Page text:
CLARICE (unranked)

Fans of the 1964 television special Rudolph the Red-Nosed Reindeer will recognize Clarice immediately. She’s Rudolph’s love interest, loyal to him even when the other reindeer are cruel. The Rankin/Bass stop motion animated special has become a beloved holiday classic, putting Clarice on this list.

DECEMBER (unranked)

The last month of the year comes from the Latin word for ten – decem. (Back in the day, March was the first month of the year.) Names borrowed from the calendar have plenty of potential these days, and we’ve long named our daughters April and June. So perhaps wintry, Christmasy December deserves a closer look.

EMMANUELLE (unranked)

The Old Testament tells of a savior who will be named Emmanuel – God is with us. The Gospel of Matthew references this story, too. Why Mary went with another name, we cannot know, but Jesus is sometimes called Emmanuel over the ages. Think of the Christmas carols, like “O Come, O Come Emmanuel.” Emmanuelle is simply the French feminine form, popular there from the 1960s into the 90s.

ESTELLA, ESTELLE (#498; #723)

The Latin stella means star, which makes this a Christmas baby name, either as the French Estelle or Latinate Estella. The latter is also literary, thanks to Estella Havisham in Charles Dickens’ Great Expectations. Estelle belongs to a British singer, a Swedish princess expected to someday become queen, and the late comedian Estelle Getty, known as Sophia from The Golden Girls. 

ESTHER (#139)

Another name that possibly means star, though this time from Persian, Esther is an Old Testament name worn by a fearless queen. But it’s not just the starry meaning that puts this name on the list. In 1944’s Meet Me in St. Louis, Judy Garland sang the enduring “Have Yourself a Merry Little Christmas” as character Esther Smith.


From a Hebrew name meaning “God is my strength,” Gabrielle makes this list because of masculine counterpart Gabriel. In the New Testament, he’s an angel who explains to Mary what’s to come next, namely the miraculous birth of Jesus. That makes Gabrielle – and Gabriella and Gabriela – sparkle with just a little bit of Christmas baby names magic.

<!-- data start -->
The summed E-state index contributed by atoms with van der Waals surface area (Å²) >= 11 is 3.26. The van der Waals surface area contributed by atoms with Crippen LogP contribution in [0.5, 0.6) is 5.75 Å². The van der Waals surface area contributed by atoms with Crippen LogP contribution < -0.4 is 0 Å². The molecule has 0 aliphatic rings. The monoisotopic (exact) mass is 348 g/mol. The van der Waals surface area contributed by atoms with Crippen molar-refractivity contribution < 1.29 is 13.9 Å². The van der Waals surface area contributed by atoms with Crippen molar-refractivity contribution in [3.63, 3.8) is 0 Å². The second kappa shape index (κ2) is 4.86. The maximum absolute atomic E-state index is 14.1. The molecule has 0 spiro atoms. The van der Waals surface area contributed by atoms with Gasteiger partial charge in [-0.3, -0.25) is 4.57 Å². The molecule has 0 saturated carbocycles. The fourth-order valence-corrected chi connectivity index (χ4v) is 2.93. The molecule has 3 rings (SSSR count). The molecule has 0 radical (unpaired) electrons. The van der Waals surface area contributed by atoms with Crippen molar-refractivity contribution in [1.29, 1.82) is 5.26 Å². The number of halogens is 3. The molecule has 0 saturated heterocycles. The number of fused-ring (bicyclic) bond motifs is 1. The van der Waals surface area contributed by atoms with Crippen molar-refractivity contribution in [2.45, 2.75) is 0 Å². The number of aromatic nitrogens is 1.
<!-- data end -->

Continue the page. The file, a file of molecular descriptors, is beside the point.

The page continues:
GLORIA (#631)

The hymn “Gloria in excelsis Deo” translates to “Glory to God in the highest.” It’s also called the Hymn of the Angels, because it begins with the words the angels sang to the shepherds to announce the birth of Jesus. Gloria, all drawn out with many extra syllables, is a Christmas staple for many of Christian faith, and seems like a musical standard.

GLORY (unranked)

Glory reads like an updated twist on long-established name Gloria. But it’s a little more complicated. Strictly speaking, Gloria is the Latin – and Spanish – word for glory. So let’s just say it’s been around, in one form or another, for ages. Poet Edmund Spenser called Queen Elizabeth I Gloriana; and Old Glory is a nickname for the US flag. But Glory feels specifically religious, too, and very appropriate for this time of year.

HOLIDAY (unranked)

Fun fact: Holly Golightly, played so famously by Audrey Hepburn in Breakfast at Tiffany’s, was actually named Holiday. In the UK, the word means vacation, but in the US, we tend to say “Happy Holidays,” a greeting that covers the whole winter season. It’s an unconventional choice, but not so different from Delaney and Everly, either. And nickname Holly? That’s quintessential Christmas.

HOLLY (#459)

Winter is rough on plants. But holly remains lovely through the darkest, coldest months. That’s why it’s been associated with the season since long before Christmas, a go-to decoration across many centuries. While the name enjoyed a good run of popularity in the 1970s and 80s, Holly is still a promising pick for a Christmas-born daughter.

IVY (#42)

Just like Holly, Ivy has been associated with winter holidays for ages. There’s even a seasonal carol, “The Holly and the Ivy,” first recorded in nineteenth century England but reflecting practices and beliefs dating into the Middle Ages.

JOVIE (#733)

Jovie comes from the word jovial, meaning cheerful. But it’s on this list of Christmas girl names – well, it’s on our radar at all – thanks to 2003 holiday movie Elf, starring Will Ferrell as Buddy, a human raised among Santa’s helpers at the North Pole. Spoiler alert: Jovie ends up as Mrs. Elf. It’s joined the list of modern must-watch Christmas movies, meaning your Jovie would hear her name every December.

JOY (#467)

An exuberant mini name, Joy isn’t exclusive to Christmas. But the word does come up quite a bit, from secular references to religious songs like “Joy to the World.” It’s happy and bright, and, thanks to Pixar’s Inside Out and the upcoming sequel, Joy may be on parents’ radar.